NC Liens for the Care of Horses

19 06 2013

The two most common calls I seem to be receiving these days in my equine practice are from people who (a) have had horses left in their care for which they are not being paid board or (b) have allowed someone else to keep their horses only to find out later that the person has given away or sold or euthanized their horse without their knowledge or permission.

This article addresses the former situation. You have a horse on your property and the owner or other possessor of the horse (lessee, family member, etc.) is not paying the agreed upon boarding fees. What can you do? Well, assuming you have an agreement for how much they are supposed to pay you for board (written agreements are obviously best, but an oral agreement, especially if made in front of a witness, can be okay too), you may be able to successfully assert a boarding lien, also known as an agister’s lien or a stablemen’s lien, on the horse in your possession.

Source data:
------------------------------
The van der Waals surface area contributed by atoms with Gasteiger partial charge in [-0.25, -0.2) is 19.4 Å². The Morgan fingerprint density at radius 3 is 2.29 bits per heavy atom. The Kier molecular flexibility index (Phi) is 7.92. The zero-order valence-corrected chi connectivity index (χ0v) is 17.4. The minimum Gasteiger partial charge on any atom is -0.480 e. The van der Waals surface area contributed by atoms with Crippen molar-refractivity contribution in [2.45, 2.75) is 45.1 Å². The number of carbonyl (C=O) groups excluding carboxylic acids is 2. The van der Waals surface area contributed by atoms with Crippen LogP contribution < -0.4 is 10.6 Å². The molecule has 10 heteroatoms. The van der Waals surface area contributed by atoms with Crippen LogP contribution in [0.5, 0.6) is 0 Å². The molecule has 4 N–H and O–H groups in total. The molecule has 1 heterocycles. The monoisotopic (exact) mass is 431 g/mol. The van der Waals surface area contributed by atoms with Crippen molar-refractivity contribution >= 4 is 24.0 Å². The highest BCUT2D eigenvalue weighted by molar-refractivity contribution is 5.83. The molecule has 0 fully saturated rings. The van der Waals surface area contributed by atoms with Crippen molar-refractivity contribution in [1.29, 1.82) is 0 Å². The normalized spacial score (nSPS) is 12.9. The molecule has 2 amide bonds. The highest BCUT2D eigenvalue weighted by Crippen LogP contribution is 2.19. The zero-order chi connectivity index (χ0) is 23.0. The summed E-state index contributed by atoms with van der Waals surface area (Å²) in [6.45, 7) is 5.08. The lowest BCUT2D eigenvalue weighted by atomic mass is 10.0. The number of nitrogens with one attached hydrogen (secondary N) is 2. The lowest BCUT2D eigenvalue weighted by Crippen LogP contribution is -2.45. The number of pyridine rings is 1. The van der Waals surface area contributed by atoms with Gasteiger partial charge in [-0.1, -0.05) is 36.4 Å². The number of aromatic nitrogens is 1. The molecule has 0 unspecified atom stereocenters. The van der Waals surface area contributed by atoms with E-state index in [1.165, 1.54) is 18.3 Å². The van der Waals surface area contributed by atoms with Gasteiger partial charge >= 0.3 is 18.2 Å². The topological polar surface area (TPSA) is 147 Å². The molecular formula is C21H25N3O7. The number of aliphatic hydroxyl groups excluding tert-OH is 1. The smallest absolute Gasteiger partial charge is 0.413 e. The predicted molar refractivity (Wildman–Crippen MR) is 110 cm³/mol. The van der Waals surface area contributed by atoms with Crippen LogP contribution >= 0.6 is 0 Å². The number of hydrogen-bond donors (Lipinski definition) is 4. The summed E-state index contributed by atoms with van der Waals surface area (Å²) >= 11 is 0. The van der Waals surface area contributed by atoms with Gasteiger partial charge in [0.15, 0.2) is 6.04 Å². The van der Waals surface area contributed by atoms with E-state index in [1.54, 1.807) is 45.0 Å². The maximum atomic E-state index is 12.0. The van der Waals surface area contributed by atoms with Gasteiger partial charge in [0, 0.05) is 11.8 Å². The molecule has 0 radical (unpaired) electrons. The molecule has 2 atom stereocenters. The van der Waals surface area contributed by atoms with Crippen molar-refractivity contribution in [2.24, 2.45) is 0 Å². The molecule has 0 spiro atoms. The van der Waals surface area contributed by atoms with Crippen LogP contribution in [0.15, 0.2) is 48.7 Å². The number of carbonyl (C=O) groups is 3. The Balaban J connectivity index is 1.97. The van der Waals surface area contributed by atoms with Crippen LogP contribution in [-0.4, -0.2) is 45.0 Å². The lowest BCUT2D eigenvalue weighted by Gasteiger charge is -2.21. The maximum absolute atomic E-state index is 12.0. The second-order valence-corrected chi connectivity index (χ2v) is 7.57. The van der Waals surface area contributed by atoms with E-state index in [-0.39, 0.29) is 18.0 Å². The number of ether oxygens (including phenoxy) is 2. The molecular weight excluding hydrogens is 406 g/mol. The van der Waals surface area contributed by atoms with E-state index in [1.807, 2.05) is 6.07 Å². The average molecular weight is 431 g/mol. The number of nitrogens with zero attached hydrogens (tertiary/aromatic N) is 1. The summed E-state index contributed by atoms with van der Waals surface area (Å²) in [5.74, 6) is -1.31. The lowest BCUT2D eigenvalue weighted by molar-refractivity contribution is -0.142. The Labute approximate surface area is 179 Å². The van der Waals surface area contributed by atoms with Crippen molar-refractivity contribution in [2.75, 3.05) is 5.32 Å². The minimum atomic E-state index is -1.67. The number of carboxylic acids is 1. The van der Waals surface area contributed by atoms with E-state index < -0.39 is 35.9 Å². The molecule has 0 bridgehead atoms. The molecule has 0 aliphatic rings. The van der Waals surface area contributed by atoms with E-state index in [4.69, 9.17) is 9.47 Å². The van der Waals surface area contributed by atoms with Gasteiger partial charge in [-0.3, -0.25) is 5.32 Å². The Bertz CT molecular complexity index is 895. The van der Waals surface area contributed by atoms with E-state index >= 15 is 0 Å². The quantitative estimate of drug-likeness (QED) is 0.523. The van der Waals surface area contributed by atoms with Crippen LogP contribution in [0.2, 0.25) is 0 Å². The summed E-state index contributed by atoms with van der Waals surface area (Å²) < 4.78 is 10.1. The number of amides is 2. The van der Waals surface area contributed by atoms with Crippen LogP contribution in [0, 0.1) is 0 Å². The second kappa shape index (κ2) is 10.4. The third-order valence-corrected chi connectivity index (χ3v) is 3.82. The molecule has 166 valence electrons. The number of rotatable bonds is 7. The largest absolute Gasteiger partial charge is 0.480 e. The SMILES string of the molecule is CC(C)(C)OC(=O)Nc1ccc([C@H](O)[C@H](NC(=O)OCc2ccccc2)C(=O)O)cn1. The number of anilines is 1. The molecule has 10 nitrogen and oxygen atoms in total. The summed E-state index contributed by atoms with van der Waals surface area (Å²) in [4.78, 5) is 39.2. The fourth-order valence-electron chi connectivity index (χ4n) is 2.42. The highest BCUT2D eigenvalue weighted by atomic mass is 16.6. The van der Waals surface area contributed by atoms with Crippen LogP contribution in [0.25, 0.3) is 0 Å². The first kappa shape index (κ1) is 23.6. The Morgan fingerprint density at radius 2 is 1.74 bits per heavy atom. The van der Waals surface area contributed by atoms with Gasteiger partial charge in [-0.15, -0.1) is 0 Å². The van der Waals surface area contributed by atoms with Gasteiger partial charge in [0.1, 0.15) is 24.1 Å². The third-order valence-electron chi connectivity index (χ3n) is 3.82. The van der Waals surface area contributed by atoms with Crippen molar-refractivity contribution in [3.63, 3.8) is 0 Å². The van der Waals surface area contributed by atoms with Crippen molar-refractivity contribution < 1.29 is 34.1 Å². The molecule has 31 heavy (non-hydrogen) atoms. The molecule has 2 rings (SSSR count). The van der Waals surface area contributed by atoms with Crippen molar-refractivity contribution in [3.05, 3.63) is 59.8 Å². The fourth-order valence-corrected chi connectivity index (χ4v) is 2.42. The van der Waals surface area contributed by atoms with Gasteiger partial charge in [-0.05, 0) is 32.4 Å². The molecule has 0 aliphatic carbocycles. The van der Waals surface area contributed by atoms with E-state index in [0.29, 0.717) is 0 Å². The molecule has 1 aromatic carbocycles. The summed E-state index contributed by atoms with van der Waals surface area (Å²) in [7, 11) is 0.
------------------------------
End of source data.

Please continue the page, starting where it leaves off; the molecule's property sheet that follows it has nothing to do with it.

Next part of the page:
The statutes that you need to read are N.C. Gen. Stat. Section 44A-2 through 44A-6. You can find them at http://www.ncleg.net/gascripts/Statutes/Statutes.asp. Just put “44A” in the top search box. These statutes explain how to go about asserting a lien on a horse in your care when you aren’t being paid proper board for the animal. Basically they provide, in summary, that if you board animals for people for pay and you don’t get paid, you have a preferential lien on that animal so long as you don’t voluntarily give up possession of the animal and so long as you follow the requirements of those statutes. The statutes provide that once you have not been paid for a period of 30 days you may begin the process to assert your lien on the animal. After 30 days of not being paid you can serve a notice on the owner of the animal (or person with whom you dealt regarding the animal) that contains very specific factual information set out in the statute and giving them ten days from the day that they receive the notice to respond via certified mail and, if they disagree with your assertion of the lien, to request a hearing before the court to determine whether you have a lien. If they do not request such a hearing and you have met all statutory requirements, then you will be entitled to sell the animal at a public or private sale, depending on the situation. Typically a public sale is better because you are permitted to buy at that type of sale whereas you cannot buy the horse yourself at a private sale.